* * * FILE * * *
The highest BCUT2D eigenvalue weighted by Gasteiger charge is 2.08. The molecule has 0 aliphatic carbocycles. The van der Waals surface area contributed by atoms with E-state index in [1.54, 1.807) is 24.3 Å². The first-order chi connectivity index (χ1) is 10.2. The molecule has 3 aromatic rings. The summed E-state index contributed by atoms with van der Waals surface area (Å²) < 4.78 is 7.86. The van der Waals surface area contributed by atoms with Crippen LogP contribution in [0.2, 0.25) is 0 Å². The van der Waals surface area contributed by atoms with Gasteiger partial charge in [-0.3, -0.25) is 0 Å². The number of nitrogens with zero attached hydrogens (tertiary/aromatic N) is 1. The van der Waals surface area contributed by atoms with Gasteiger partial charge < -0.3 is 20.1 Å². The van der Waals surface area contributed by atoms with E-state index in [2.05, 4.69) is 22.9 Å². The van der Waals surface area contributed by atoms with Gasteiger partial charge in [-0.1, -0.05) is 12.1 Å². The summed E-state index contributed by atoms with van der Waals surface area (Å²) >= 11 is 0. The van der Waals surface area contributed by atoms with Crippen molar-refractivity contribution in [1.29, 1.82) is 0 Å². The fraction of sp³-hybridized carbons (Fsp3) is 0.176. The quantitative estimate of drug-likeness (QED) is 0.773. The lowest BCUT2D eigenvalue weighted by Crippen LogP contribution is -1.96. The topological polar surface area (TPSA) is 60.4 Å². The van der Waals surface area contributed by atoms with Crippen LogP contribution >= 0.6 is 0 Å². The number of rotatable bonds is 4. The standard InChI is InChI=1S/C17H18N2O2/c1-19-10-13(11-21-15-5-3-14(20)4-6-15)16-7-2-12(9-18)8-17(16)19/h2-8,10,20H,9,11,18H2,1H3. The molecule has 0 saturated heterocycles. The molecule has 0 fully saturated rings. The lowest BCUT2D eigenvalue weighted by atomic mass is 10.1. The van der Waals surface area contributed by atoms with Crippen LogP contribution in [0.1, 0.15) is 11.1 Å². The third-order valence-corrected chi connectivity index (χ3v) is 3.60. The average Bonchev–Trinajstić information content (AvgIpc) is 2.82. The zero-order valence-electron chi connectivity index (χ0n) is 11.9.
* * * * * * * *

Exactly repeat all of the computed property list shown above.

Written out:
The highest BCUT2D eigenvalue weighted by Gasteiger charge is 2.08. The molecule has 0 aliphatic carbocycles. The van der Waals surface area contributed by atoms with E-state index in [1.54, 1.807) is 24.3 Å². The first-order chi connectivity index (χ1) is 10.2. The molecule has 3 aromatic rings. The summed E-state index contributed by atoms with van der Waals surface area (Å²) < 4.78 is 7.86. The van der Waals surface area contributed by atoms with Crippen LogP contribution in [0.2, 0.25) is 0 Å². The van der Waals surface area contributed by atoms with Gasteiger partial charge in [-0.3, -0.25) is 0 Å². The number of nitrogens with zero attached hydrogens (tertiary/aromatic N) is 1. The van der Waals surface area contributed by atoms with Gasteiger partial charge < -0.3 is 20.1 Å². The van der Waals surface area contributed by atoms with E-state index in [2.05, 4.69) is 22.9 Å². The van der Waals surface area contributed by atoms with Gasteiger partial charge in [-0.1, -0.05) is 12.1 Å². The summed E-state index contributed by atoms with van der Waals surface area (Å²) >= 11 is 0. The van der Waals surface area contributed by atoms with Crippen molar-refractivity contribution in [1.29, 1.82) is 0 Å². The fraction of sp³-hybridized carbons (Fsp3) is 0.176. The quantitative estimate of drug-likeness (QED) is 0.773. The lowest BCUT2D eigenvalue weighted by Crippen LogP contribution is -1.96. The topological polar surface area (TPSA) is 60.4 Å². The van der Waals surface area contributed by atoms with Crippen LogP contribution >= 0.6 is 0 Å². The number of rotatable bonds is 4. The standard InChI is InChI=1S/C17H18N2O2/c1-19-10-13(11-21-15-5-3-14(20)4-6-15)16-7-2-12(9-18)8-17(16)19/h2-8,10,20H,9,11,18H2,1H3. The molecule has 0 saturated heterocycles. The molecule has 0 fully saturated rings. The lowest BCUT2D eigenvalue weighted by atomic mass is 10.1. The van der Waals surface area contributed by atoms with Crippen LogP contribution in [0.1, 0.15) is 11.1 Å². The third-order valence-corrected chi connectivity index (χ3v) is 3.60. The average Bonchev–Trinajstić information content (AvgIpc) is 2.82. The zero-order valence-electron chi connectivity index (χ0n) is 11.9.